Feminae: Medieval Women and Gender Index

8 Record(s) Found in our database

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1. Record Number: 10782
Author(s): Field, Richard S.
Title : A Fifteenth-Century Woodcut of the "Death of the Virgin" in a Manuscript of "Der Stachel der Liebe" [The author examines the development and meaning of an iconographic theme, the figure of the kneeling Virgin in woodcut scenes of the Dormition. This devotional image presented Mary as humankind's stongest intercessor with both her son and God. It also served as a model for the good death with Mary kneeling in pious prayer as her earthly life ends. Title note supplied by Feminae.].
Source: Studies in Iconography , 24., ( 2003):  Pages 71 - 137.
Year of Publication: 2003.

2. Record Number: 7441
Author(s): Daley, Brian E., S.J.
Title : At the Hour of Our Death: Mary's Dormition and Christian Dying in Late Patristic and Early Byzantine Literature [The author argues that in early Byzantium Mary's death and translation served as the only clear hope for humanity after death. The key was that a human, not just the son of God, shared in the glorious life of the resurrection and was there as a patron to help humankind on its journey. Title note supplied by Feminae.].
Source: Dumbarton Oaks Papers (Full Text via JSTOR) 55 (2001): 71-89. Link Info
Year of Publication: 2001.

3. Record Number: 3982
Author(s): Shoemaker, Stephen J.
Title : The Sahidic Coptic Homily on the Dormition of the Virgin Attributed to Evodius of Rome: An Edition from Morgan MSS 596 and 598 with Translation
Source: Analecta Bollandiana , 117., 40241 ( 1999):  Pages 241 - 283.
Year of Publication: 1999.

4. Record Number: 3826
Author(s): Shoemaker, Stephen J.
Title : Let Us Go and Burn Her Body : The Image of the Jews in the Early Dormition Traditions
Source: Church History (Full Text via JSTOR) 68, 4 (Dec. 1999): 775-823. Link Info
Year of Publication: 1999.

5. Record Number: 5569
Author(s): Duclow, Donald F.
Title : The Virgin's "Good Death": The Dormition in Fifteenth-Century Drama and Art [The author argues that the Virgin's dormition served as a model for dying well; handbooks in the "ars moriendi" tradition also emphasize a serene, holy death with the consoling intervention of the Virgin Mary].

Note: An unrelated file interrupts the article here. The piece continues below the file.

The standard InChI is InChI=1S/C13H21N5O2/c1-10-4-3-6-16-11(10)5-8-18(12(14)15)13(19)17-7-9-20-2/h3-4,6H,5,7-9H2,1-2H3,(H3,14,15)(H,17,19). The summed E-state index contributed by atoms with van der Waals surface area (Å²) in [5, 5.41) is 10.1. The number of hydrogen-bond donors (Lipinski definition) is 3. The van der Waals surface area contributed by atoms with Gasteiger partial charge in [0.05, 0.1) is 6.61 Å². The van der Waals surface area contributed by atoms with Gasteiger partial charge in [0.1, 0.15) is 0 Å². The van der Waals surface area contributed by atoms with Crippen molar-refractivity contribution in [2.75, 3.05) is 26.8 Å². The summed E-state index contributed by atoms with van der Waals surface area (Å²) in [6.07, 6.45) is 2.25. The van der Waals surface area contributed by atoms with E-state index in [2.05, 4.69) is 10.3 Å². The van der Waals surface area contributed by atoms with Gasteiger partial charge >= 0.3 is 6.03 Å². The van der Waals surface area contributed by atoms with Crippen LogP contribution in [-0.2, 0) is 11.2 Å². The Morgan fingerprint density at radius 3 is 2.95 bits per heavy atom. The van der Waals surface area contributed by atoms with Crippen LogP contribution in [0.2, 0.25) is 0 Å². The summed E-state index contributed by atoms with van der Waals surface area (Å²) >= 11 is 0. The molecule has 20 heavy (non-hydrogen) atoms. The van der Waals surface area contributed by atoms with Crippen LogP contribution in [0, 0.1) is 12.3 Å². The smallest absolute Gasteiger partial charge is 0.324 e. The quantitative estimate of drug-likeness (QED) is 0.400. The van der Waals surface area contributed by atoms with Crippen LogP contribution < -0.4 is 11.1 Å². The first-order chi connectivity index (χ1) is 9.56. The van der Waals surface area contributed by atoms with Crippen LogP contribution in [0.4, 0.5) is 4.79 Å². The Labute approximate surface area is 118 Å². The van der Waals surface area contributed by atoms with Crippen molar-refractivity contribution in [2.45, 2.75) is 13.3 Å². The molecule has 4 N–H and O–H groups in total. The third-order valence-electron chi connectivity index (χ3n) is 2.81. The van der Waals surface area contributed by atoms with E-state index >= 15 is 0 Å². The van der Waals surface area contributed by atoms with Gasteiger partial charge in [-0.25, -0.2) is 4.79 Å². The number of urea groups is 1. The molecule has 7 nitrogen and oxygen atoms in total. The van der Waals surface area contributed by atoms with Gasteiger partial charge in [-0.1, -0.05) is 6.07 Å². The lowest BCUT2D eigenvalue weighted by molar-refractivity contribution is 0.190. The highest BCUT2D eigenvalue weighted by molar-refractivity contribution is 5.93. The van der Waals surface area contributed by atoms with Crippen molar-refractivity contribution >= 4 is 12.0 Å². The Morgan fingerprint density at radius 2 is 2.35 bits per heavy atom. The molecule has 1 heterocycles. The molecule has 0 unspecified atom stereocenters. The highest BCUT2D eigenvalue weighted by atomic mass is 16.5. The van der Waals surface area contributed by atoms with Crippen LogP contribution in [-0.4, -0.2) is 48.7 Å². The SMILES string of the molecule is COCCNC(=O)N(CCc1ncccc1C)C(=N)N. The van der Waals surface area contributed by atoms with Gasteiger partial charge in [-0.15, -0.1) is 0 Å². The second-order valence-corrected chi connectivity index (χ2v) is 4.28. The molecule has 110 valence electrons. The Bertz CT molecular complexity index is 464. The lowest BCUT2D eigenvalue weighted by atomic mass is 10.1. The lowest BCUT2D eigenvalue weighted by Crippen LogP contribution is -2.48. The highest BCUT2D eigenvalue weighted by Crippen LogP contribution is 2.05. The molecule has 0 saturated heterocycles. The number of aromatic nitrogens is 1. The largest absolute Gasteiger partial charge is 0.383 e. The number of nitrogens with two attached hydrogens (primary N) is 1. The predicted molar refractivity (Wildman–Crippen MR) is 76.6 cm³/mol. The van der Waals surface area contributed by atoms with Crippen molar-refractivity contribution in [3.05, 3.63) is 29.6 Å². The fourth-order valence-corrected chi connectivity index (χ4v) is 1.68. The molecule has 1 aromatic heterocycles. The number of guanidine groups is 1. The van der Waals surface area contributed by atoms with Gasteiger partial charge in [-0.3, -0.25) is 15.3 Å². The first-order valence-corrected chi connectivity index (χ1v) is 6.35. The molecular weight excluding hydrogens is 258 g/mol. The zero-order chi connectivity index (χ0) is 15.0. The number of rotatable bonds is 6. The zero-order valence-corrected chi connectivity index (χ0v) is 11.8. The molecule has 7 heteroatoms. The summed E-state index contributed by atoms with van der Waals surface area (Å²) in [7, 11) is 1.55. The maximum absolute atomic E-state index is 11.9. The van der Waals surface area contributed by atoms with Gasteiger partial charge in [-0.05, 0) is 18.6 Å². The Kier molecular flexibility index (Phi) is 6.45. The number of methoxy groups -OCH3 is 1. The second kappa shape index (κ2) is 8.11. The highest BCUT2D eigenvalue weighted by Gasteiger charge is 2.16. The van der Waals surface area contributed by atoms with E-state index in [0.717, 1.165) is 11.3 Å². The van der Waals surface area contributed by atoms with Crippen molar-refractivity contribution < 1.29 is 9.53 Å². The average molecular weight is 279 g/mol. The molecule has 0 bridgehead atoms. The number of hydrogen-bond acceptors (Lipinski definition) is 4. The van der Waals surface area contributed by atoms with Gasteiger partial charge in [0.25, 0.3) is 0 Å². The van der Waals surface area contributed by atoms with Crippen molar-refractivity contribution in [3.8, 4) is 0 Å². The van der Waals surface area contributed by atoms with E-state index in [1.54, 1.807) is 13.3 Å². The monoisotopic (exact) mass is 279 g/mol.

Source: Fifteenth Century Studies , 21., ( 1994):  Pages 55 - 86.
Year of Publication: 1994.

6. Record Number: 10889
Author(s): Massip, J. Francesc
Title : The Staging of the Assumption in Europe [The death and Assumption of the Virgin Mary was one of the most widely enacted sequences in late medieval religious dramas. Various staging solutions were used across Europe: horizontal staging in churches; urban staging on fixed, horizontal stages; church staging with a vertical arrangement; urban staging on a moveable stage; and urban staging on a fixed vertical stage. While performances in the North often featured demons and devils, displays in the South featured sets that depicted the heavens and made use of aerial machines. Title note supplied by Feminae.].
Source: Comparative Drama , 25., 1 ( 1991):  Pages 17 - 28.
Year of Publication: 1991.

7. Record Number: 10890
Author(s): Nichols, Ann Eljenholm.
Title : The Hierosphthitic Topos, or the Fate of Fergus: Notes on the N-Town Assumption [The "N-Town Assumption of Mary Play" contains a reference to the apocryphal story of Fergus, a Jew who interrupts the Virgin Mary’s funeral by attacking her bier as it is carried by the Apostles. In some versions of the story, Fergus is punished for his
Source: Comparative Drama , 25., 1 ( 1991):  Pages 29 - 41.
Year of Publication: 1991.

8. Record Number: 31216
Title : Sarcophagus of Doña Berenguela (or Berengaria)
Source: Comparative Drama , 25., 1 ( 1991):
Year of Publication: